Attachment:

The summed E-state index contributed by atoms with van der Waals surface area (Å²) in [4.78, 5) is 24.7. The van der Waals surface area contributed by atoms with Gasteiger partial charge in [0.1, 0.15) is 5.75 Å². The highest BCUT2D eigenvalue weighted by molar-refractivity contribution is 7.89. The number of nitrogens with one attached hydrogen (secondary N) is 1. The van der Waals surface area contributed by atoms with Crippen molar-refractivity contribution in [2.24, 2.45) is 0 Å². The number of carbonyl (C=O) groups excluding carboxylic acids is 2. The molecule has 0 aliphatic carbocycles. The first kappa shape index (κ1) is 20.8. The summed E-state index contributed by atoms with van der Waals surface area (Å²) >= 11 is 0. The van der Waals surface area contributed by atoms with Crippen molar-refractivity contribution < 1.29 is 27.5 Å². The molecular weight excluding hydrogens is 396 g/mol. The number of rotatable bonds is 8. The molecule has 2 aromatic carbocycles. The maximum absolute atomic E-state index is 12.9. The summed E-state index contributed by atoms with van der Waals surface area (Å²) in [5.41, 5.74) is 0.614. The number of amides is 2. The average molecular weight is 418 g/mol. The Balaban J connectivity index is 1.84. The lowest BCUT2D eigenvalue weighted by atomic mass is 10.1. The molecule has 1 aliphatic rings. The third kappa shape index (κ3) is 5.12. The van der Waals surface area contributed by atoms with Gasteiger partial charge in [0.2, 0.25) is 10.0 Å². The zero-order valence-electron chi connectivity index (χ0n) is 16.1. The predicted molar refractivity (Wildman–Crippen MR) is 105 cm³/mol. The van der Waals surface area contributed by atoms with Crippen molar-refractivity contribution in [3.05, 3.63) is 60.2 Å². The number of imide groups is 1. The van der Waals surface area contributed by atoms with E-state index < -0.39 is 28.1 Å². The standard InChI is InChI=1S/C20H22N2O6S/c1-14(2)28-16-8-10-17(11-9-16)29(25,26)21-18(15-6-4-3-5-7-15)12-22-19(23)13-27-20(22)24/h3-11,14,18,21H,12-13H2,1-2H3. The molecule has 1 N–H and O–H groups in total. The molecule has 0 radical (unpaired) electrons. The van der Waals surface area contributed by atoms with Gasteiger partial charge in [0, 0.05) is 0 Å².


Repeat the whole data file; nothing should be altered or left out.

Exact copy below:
The summed E-state index contributed by atoms with van der Waals surface area (Å²) in [4.78, 5) is 24.7. The van der Waals surface area contributed by atoms with Gasteiger partial charge in [0.1, 0.15) is 5.75 Å². The highest BCUT2D eigenvalue weighted by molar-refractivity contribution is 7.89. The number of nitrogens with one attached hydrogen (secondary N) is 1. The van der Waals surface area contributed by atoms with Crippen molar-refractivity contribution in [2.24, 2.45) is 0 Å². The number of carbonyl (C=O) groups excluding carboxylic acids is 2. The molecule has 0 aliphatic carbocycles. The first kappa shape index (κ1) is 20.8. The summed E-state index contributed by atoms with van der Waals surface area (Å²) >= 11 is 0. The van der Waals surface area contributed by atoms with Crippen molar-refractivity contribution < 1.29 is 27.5 Å². The molecular weight excluding hydrogens is 396 g/mol. The number of rotatable bonds is 8. The molecule has 2 aromatic carbocycles. The maximum absolute atomic E-state index is 12.9. The summed E-state index contributed by atoms with van der Waals surface area (Å²) in [5.41, 5.74) is 0.614. The number of amides is 2. The average molecular weight is 418 g/mol. The Balaban J connectivity index is 1.84. The lowest BCUT2D eigenvalue weighted by atomic mass is 10.1. The molecule has 1 aliphatic rings. The third kappa shape index (κ3) is 5.12. The van der Waals surface area contributed by atoms with Gasteiger partial charge in [0.2, 0.25) is 10.0 Å². The zero-order valence-electron chi connectivity index (χ0n) is 16.1. The predicted molar refractivity (Wildman–Crippen MR) is 105 cm³/mol. The van der Waals surface area contributed by atoms with Crippen molar-refractivity contribution in [3.05, 3.63) is 60.2 Å². The number of imide groups is 1. The van der Waals surface area contributed by atoms with E-state index < -0.39 is 28.1 Å². The standard InChI is InChI=1S/C20H22N2O6S/c1-14(2)28-16-8-10-17(11-9-16)29(25,26)21-18(15-6-4-3-5-7-15)12-22-19(23)13-27-20(22)24/h3-11,14,18,21H,12-13H2,1-2H3. The molecule has 1 N–H and O–H groups in total. The molecule has 0 radical (unpaired) electrons. The van der Waals surface area contributed by atoms with Gasteiger partial charge in [0, 0.05) is 0 Å².